A national planning framework

 

Sir, – Frances Ruane’s article “Planning framework must be founded on courage” (Opinion & Analysis, February 14th) neatly summed up the issues around the lazy approach to planning in this country whereby every attempt to marry development with societal and environmental responsibility, since the 1968 Buchanan report, was effectively fudged or compromised. The cynic in me tells me that the soon to be released National Planning Framework will proceed along similar lines.

She correctly points out how, since that time, the capital “continued to grow disproportionately and spill over in to neighbouring countries”. Sadly, due to this “Dublin-centric” approach she mentions, it still does. If anything, more so.

However, what’s missing from her argument is the other pertinent point which years of planning tribunals highlighted – that the planning process in Ireland has long been compromised by the relationship which developed between builders and developers and elements of the political class in this country. This occurred in parallel to the various attempts at responsible planning which were undertaken since the 1960s and perhaps goes a long way to providing a conclusion as to why these, unfortunately, withered on the vine. – Yours, etc,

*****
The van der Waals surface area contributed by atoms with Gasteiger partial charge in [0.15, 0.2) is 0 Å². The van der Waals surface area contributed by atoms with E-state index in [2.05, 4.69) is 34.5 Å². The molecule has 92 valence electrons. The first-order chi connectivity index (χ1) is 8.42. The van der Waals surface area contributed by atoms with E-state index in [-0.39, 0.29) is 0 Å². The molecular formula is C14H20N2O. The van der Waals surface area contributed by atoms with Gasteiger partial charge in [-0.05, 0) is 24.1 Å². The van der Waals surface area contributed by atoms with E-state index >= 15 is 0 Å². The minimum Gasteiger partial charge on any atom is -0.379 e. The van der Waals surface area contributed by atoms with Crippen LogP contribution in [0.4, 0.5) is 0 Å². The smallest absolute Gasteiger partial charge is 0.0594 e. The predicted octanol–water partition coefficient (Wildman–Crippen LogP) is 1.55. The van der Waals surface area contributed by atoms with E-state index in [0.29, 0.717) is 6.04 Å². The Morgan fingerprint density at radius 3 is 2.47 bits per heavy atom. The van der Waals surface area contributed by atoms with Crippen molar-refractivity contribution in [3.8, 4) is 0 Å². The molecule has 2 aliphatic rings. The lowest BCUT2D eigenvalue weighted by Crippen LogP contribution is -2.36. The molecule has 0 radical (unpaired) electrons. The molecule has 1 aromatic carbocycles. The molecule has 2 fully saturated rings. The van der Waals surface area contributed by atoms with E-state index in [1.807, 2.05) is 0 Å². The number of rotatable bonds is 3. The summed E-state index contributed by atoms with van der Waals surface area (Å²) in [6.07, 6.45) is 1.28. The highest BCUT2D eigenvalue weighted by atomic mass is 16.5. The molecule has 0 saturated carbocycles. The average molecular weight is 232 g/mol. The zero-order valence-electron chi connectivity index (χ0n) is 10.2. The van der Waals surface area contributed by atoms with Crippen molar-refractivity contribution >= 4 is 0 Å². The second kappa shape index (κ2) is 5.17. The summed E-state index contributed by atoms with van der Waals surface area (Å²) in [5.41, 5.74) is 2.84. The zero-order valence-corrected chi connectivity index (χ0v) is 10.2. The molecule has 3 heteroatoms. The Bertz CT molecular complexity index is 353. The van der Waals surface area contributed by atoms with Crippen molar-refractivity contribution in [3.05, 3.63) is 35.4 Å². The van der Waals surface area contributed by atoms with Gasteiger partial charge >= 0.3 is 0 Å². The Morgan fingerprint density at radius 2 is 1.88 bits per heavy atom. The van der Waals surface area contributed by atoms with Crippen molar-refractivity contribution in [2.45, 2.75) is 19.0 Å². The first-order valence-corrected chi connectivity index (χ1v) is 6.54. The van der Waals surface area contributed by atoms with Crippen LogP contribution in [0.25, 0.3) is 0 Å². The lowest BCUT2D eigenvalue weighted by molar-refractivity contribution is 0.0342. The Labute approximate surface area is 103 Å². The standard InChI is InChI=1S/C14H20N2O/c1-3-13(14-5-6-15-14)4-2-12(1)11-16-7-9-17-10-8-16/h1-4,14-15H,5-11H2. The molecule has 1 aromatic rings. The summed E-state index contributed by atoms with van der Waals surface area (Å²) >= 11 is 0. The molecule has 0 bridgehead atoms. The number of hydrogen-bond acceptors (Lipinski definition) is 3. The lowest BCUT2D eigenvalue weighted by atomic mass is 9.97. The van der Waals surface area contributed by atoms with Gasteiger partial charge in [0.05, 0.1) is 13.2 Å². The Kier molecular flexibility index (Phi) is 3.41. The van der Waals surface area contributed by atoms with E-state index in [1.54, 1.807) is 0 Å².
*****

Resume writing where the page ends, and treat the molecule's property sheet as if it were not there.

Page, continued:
JD MANGAN,

Stillorgan,

Co Dublin.

Sir, – As anyone who has travelled in Germany knows, it is the European country with the most evenly distributed prosperity, amenities and general wellbeing. The main reason for this is that the country is divided into 16 self-governing regions under the central government in Berlin. The latter takes the view that the country will be better governed if the centre can draw on the first-hand knowledge and expertise available in the regions.

Our National Development Plan 2040 cannot transform the Republic into a country which has fairly evenly distributed prosperity, amenities and general wellbeing because the ruling Dublin bureaucracy intends to continue ruling the entire country without any self-governing power devolved to regions.

They have years ago rejected and buried the teachings of the founding director of the Institute of Public Administration, Tom Barrington, in books such as The Irish Administrative System and From Big Government to Local Government. These books envisage regional and district self-government for the Republic, thereby making possible that equitable development which the present National Plan will once again fail to achieve. – Yours, etc,

Dr DESMOND FENNELL,

Sandymount,

Dublin 4.

Sir, – With the release of the Government’s National Development Plan this week we are sure to hear the term “parish-pump politics” bandied around by city-based journalists and commentators, usually as a thinly veiled attack on anyone who has the temerity not to live within the M50 who may hold dissenting views on the national plan.

A quick check on the Co Dublin civil parishes website lists over 75 parishes in Dublin, many of which, I’m sure, contain multiple pumps and indeed multiple politicians. Need we even mention Garda stations? – Yours, etc,

JOHN LEVINS,

Newcastlewest,

Co Limerick.